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D''elena v. Burlington County Board of Chosen Freeholders

Decided: July 25, 1985.

RICHARD D'ELENA, INDIVIDUALLY AND AS PRESIDENT OF BURLINGTON COUNTY COUNCIL # 16 OF NJCSA, PLAINTIFF-RESPONDENT,
v.
BURLINGTON COUNTY BOARD OF CHOSEN FREEHOLDERS, DEFENDANT-APPELLANT



On appeal from the Superior Court of New Jersey, Law Division, Burlington County.

Matthews, Furman and Havey. The opinion of the court was delivered by Matthews, P.J.A.D.

Matthews

Plaintiff instituted this action in lieu of prerogative writs to compel the Burlington County Board of Chosen Freeholders to release the names and home addresses of its employees under the Right to Know Act, N.J.S.A. 47:1A-1 et seq. The trial judge granted plaintiff's motion for summary judgment and ruled that this list was a public record under that act.

The Burlington County Board has approximately 1,593 employees; 1,448 classified employees and 145 unclassified. On March 15, 1984 the Business Administrator of Burlington Council # 16 NJCSA, CWA Local 1044, wrote to the Clerk of the County of Burlington, requesting a list "showing employees' addresses."

On March 21, 1984, plaintiff, as president of Burlington Council # 16, wrote to Steven Raymond, the Burlington County prosecutor, stating that Burlington Council # 16 had become affiliated with another union and it was "necessary to update our bargaining unit records." He requested a list of "all employees in our bargaining unit (members and non-members), including each employees' [ sic ] department number, social security number and home address." John A. Sweeney, attorney

for plaintiff, also requested such a list in a letter written to Juliana on April 18, 1984, and a letter to Cynthia Nadolski, defendant's attorney, on May 4, 1984.

On May 17, 1984, Nadolski wrote to Sweeney responding to his request. She stated that the board had met and decided not to release the list on the grounds that (1) the information was not a "public record" as defined by the Right to Know Act, and (2) release of the information would be an "invasion of personal privacy." As a compromise to allow plaintiff to receive the information by "less intrusive means," the board suggested sending a letter to each employee informing him or her that Council # 16 wanted the information and asking their permission to release it. This letter would be included in the employees' paycheck.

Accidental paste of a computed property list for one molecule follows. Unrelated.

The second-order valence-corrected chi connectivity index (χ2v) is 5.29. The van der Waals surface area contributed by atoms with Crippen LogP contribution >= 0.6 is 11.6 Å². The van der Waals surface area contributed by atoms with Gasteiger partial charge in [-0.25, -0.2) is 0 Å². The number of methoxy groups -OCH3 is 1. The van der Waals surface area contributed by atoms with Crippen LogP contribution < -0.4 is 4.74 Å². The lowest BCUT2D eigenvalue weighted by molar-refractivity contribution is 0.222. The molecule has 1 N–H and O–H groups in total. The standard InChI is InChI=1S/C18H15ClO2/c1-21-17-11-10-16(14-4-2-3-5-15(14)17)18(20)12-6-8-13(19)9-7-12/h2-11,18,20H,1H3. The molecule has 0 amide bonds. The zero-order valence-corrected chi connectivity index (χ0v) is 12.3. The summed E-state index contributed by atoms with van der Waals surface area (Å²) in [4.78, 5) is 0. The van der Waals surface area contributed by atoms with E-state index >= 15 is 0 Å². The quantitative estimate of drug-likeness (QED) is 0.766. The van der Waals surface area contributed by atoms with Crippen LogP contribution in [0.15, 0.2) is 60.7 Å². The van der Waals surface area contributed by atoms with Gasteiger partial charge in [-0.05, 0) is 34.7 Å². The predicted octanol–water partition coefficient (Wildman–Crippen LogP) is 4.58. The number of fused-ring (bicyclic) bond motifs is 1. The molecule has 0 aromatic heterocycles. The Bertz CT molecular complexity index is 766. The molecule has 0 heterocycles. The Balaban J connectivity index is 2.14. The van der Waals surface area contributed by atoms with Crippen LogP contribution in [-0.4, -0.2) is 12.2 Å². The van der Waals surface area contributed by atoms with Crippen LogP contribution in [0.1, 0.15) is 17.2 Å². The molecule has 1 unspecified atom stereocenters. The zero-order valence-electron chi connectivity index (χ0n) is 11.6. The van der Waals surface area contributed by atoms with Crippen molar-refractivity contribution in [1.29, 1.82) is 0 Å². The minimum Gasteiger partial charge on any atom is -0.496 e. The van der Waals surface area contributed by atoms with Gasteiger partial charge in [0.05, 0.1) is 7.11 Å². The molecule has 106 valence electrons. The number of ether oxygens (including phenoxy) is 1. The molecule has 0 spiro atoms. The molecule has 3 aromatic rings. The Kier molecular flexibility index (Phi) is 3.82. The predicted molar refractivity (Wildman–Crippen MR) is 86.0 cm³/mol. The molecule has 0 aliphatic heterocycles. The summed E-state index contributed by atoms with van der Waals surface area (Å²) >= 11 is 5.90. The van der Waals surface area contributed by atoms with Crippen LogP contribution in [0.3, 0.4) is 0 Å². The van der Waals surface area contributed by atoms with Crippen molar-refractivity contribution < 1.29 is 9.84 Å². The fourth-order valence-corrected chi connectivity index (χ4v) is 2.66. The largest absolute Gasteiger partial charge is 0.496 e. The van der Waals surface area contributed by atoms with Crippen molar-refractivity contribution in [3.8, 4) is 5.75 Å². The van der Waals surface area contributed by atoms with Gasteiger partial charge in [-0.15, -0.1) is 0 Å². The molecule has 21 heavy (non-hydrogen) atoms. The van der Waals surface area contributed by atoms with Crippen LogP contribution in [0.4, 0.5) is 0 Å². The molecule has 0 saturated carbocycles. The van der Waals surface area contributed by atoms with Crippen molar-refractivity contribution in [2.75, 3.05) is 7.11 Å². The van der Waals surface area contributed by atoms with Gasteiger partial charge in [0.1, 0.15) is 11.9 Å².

On June 5, 1984 plaintiff instituted this action and moved for summary judgment. Plaintiff alleged that he was a citizen who had been refused a copy of a list of the board's employees' names and home addresses, which list the board "is required by law to maintain and/or does maintain." He alleged that the board's refusal to release this list violated the act. Plaintiff asked for a judgment directing the board to provide this list and for taxed costs and counsel fees.

On June 18, 1984, the Law Division judge issued a letter opinion granting plaintiff's motion for summary judgment. He ruled that while no law had been pointed out requiring the board to keep a list of its employees' names and home addresses, the list obviously existed and should be released even if it was not a record required to be kept within the meaning of the act. He restricted plaintiff's use of the list "for his own purposes, as an individual and as a union official."

On June 7, 1984, defendant had moved for an order allowing it to notify its employees that plaintiff had filed a complaint to compel release of their names and addresses. After a hearing the judge reserved decision. In his letter opinion, he stated that it was "my opinion that the County has a right to provide

such notice without a court Order." Therefore, he approved an order authorizing, but not requiring notice, and withheld execution of the order until July 27, 1984. On July 24, 1984, an order was entered granting ...


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